The tread pattern is designed to produce varying degrees of traction, cut, flotation, wear and heat resistance. So selection of the proper Off-the-Road tire depends on the job and the conditions. For example, different tread patterns are used to produce maximum traction or flotation on sand, mud and rock. There are five basic tread patterns: rock, traction, block, rib and smooth.

Rock Pattern

The rock pattern is specially designed to prevent cuts caused by sharp rock. Its large ground contact area provides maximum contact area provides excellent wear resistance. Characteristic grooves running across the direction of the travel mark the most popular tread pattern for Off-the-Road tires.


Traction Pattern

The traction pattern tire has a directional tread design, which means the direction of mounting on the rim is important. For example, the mounting direction should place the tread facing one way on the drive wheels to produce proper traction, while on the free rolling wheels, the tread should face the opposite direction.


Block Pattern

The block pattern tire is mostly characterized by wide tread width and rounded shoulders. Under heavy loads, the block pattern's large ground contact area creates low ground contact pressure, for good flotation properties. Therefore, it is well suited for use on soft, muddy ground. This pattern is also called the "alligator" or "button" pattern.


Rib Pattern

The rib pattern tire has grooves running parallel to the direction of travel and gives high directional stability. The rib-lug pattern, a variation of the rib pattern, has lugs on the shoulders of the tread. Rib pattern tires are mainly used on free-rolling wheels.


Smooth Pattern

The smooth pattern tire, designed for tire rollers, has no grooves. It is used for compacting and leveling. A smooth pattern tire can also be used on loaders in underground mines because of its high wear and cut resistance. The smooth pattern for loaders, however, has two narrow grooves that are used to measure tread wear.


Tread Thickness

According to the Tire and Rim Association, Incorporated (TRA), there are three general classifications of tread thickness for Off-the-Road tires: regular, deep and extra-deep. Deep and extra-deep are 1.5 and 2.5 times thicker than regular, respectively. The thicker treads have greater cut and wear resistance. The TRA codes are classified as follows:

Extra-Deep Tread: L-5, L-5S Deep Tread: E-4, L-4 and L-4S Regular Tread: E-2, E-3, G-2, G-3, L-2 and L-3

Although thicker treads give greater wear and cut resistance, they also generate and retain more heat. Accordingly, work conditions for tires with thick treads should be thoroughly evaluated to prevent heat separation and other heat-related damage. Deep and extra-deep tread tires have almost the same overall diameter, which is larger than regular tread tires. When replacing regular tread tires with deep or extra-deep tread tires, the larger overall diameters of the thicker tread tires should be taken into consideration.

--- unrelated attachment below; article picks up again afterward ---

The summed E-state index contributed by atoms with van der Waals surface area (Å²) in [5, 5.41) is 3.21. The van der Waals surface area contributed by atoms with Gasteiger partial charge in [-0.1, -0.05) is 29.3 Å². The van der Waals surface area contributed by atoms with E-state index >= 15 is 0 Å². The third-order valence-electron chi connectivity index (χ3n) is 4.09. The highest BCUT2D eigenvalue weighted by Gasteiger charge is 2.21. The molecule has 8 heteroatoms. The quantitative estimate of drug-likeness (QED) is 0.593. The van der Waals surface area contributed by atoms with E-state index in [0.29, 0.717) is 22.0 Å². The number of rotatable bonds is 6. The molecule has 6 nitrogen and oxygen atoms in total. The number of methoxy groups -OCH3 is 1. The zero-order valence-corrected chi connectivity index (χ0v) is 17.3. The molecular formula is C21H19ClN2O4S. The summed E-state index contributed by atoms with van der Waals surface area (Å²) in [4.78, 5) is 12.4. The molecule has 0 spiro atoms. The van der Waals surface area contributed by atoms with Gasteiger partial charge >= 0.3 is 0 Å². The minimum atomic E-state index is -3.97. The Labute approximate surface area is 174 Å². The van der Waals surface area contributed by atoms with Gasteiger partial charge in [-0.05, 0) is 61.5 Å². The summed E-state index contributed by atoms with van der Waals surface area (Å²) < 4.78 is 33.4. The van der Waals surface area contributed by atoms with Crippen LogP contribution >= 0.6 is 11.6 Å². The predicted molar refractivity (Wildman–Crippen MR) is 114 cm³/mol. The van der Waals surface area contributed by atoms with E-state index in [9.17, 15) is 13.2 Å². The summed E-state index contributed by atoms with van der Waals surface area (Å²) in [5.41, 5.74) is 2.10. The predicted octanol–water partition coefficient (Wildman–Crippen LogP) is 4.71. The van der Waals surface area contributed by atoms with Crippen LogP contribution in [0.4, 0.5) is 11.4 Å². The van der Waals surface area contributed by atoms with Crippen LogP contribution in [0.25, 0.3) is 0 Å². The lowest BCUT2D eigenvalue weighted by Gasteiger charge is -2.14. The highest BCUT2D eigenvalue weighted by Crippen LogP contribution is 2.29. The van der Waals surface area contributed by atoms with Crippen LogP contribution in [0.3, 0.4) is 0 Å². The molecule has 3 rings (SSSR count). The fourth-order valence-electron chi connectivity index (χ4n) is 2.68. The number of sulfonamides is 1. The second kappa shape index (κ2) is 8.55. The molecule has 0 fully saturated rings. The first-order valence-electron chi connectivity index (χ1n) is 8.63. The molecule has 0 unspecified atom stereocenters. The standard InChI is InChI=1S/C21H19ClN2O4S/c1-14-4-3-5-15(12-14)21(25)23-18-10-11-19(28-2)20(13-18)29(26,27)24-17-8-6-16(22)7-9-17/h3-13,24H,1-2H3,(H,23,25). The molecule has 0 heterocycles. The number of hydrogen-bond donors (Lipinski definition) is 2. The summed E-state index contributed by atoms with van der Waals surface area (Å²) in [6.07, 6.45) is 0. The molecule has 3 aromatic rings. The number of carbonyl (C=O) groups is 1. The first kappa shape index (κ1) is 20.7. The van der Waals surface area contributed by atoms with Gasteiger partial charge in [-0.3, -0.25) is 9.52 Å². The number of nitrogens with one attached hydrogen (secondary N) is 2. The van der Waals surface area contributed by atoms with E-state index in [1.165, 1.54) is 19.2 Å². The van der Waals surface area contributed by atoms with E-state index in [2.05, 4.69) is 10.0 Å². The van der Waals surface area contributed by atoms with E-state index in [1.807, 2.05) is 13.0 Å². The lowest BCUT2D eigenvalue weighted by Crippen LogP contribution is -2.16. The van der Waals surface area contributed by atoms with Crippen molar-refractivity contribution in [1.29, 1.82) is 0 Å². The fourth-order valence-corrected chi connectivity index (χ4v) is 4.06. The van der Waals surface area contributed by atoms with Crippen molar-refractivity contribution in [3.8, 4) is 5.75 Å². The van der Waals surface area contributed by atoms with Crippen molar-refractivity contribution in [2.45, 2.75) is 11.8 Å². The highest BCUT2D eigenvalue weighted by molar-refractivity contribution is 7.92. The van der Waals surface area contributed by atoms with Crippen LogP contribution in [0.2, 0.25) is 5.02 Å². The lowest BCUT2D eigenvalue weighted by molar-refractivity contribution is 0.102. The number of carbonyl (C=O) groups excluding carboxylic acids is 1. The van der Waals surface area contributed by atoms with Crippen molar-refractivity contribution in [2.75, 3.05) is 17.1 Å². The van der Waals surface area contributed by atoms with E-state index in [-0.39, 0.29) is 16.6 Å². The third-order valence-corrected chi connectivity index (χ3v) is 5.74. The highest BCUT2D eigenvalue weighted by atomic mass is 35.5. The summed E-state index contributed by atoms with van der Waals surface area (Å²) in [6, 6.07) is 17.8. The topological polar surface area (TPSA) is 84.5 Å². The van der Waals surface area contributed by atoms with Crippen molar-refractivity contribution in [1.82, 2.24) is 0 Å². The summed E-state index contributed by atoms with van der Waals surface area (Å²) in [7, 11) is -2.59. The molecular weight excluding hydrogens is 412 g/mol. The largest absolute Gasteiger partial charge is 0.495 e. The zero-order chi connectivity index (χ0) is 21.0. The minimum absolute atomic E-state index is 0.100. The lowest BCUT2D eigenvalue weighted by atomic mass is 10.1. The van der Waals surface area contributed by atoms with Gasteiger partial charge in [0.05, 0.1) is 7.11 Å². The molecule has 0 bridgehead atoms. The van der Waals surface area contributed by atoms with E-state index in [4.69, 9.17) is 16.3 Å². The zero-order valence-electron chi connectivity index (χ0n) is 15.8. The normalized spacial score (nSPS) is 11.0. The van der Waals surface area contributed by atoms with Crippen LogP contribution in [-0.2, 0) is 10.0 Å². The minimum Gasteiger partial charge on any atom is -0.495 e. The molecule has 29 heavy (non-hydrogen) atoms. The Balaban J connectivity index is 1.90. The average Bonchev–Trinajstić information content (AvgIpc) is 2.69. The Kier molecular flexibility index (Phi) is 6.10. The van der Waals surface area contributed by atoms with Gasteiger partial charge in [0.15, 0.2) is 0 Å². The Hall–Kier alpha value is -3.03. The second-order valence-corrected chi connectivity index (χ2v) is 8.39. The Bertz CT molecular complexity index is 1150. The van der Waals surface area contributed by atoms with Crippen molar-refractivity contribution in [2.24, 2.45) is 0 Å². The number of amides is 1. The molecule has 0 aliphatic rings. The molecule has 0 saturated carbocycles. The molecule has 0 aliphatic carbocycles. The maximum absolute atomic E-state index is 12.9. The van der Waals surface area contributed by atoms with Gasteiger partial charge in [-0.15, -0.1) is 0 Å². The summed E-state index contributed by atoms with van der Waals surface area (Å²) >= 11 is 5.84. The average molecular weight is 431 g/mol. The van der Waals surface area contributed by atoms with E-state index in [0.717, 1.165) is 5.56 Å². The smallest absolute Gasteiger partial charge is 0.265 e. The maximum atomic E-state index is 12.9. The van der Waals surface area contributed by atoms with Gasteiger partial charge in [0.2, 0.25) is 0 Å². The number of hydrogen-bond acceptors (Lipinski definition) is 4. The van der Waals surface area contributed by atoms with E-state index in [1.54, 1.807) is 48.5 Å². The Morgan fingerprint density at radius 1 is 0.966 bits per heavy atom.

Size Identification and Aspect Ratio



The size of an Off-the-Road tire is normally indicated by tire width, rim diameter and ply rating. The nomenclature for this is as follows:

Tire Width (inches)      Rim Diameter (inches)      Ply Rating
21.00              35            36PR (narrow base)
26.5              25           20PR (wide base)

A narrow base tire has an aspect ratio (tire height/tire width) of 96~98% and a wide base tire has an aspect ratio of 80~82%. Widths of narrow and wide base tires of the same diameter are shown below:

13.00-15.5         21.00-26.5
14.00-17.5         24.00-29.5
16.00-20.5         27.00-33.5
18.00-23.5         30.00-37.5


For example, the overall diameters of 18.00-23.5 E3 and 23.5-25 E3 are 63.5 inches and 63.8 inches: almost the same. According to TRA guidelines, tires with an aspect ratio of 65~70% are called super low profile tires and provide high flotation and stability and are usually indicated as follows: tire width/aspect ratio-rim diameter (40/65-39). Some low profile tires are also indicted by overall diameter x tire width-rim diameter (42 x 17-20). A suffix, NHS, TG or K may be attached. These are TRA designations used to differentiate between tires requiring certain conditions. NHS: Not for highway service, TG: Tractor-grader tires, not for highway use, and K: Compactor tire for use on 5 drop center or semi-drop center rims having bead sears with nominal minus 0.032 diameter.

Tire Specification Code

It is most critical that Off-the-Road tires are properly matched to the job and road conditions anticipated. Accordingly, Off-the-Road tires are classified by three types: regular tire, cut-resistant tire and heat-resistant tire. The regular type provides general performance for use under standard conditions. Where many obstacles pose cut damage, cut protected types are most suitable. And under good road conditions where higher speeds can be attained, heat-resistant types are recommended. Yokohama follows the above classifications.

Contact Us